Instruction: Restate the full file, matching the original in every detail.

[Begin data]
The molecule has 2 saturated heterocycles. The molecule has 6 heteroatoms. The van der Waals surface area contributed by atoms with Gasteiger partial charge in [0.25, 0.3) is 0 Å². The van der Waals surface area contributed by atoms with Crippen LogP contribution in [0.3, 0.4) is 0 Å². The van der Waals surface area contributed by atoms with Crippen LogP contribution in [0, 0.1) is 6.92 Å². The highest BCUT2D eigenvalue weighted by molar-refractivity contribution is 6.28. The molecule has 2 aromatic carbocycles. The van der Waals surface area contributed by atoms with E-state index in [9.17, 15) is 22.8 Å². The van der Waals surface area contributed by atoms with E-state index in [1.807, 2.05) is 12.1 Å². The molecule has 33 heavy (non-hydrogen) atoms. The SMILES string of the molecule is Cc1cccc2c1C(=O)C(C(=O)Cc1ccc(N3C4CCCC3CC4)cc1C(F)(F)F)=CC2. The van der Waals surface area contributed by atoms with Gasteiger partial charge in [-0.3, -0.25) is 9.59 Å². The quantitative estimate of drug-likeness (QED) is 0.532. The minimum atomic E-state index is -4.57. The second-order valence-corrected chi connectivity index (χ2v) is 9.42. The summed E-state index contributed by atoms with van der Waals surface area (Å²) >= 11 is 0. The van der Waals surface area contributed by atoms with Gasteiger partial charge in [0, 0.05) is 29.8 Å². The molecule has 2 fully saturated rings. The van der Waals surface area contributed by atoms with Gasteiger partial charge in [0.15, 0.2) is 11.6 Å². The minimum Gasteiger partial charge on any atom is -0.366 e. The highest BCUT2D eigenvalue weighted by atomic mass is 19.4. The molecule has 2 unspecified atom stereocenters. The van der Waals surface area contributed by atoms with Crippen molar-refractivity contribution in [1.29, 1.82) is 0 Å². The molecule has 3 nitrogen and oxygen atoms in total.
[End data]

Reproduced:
The molecule has 2 saturated heterocycles. The molecule has 6 heteroatoms. The van der Waals surface area contributed by atoms with Gasteiger partial charge in [0.25, 0.3) is 0 Å². The van der Waals surface area contributed by atoms with Crippen LogP contribution in [0.3, 0.4) is 0 Å². The van der Waals surface area contributed by atoms with Crippen LogP contribution in [0, 0.1) is 6.92 Å². The highest BCUT2D eigenvalue weighted by molar-refractivity contribution is 6.28. The molecule has 2 aromatic carbocycles. The van der Waals surface area contributed by atoms with E-state index in [9.17, 15) is 22.8 Å². The van der Waals surface area contributed by atoms with E-state index in [1.807, 2.05) is 12.1 Å². The molecule has 33 heavy (non-hydrogen) atoms. The SMILES string of the molecule is Cc1cccc2c1C(=O)C(C(=O)Cc1ccc(N3C4CCCC3CC4)cc1C(F)(F)F)=CC2. The van der Waals surface area contributed by atoms with Gasteiger partial charge in [-0.3, -0.25) is 9.59 Å². The quantitative estimate of drug-likeness (QED) is 0.532. The minimum atomic E-state index is -4.57. The second-order valence-corrected chi connectivity index (χ2v) is 9.42. The summed E-state index contributed by atoms with van der Waals surface area (Å²) >= 11 is 0. The van der Waals surface area contributed by atoms with Gasteiger partial charge in [0, 0.05) is 29.8 Å². The molecule has 2 fully saturated rings. The van der Waals surface area contributed by atoms with Gasteiger partial charge in [0.15, 0.2) is 11.6 Å². The minimum Gasteiger partial charge on any atom is -0.366 e. The highest BCUT2D eigenvalue weighted by atomic mass is 19.4. The molecule has 2 unspecified atom stereocenters. The van der Waals surface area contributed by atoms with Crippen molar-refractivity contribution in [1.29, 1.82) is 0 Å². The molecule has 3 nitrogen and oxygen atoms in total.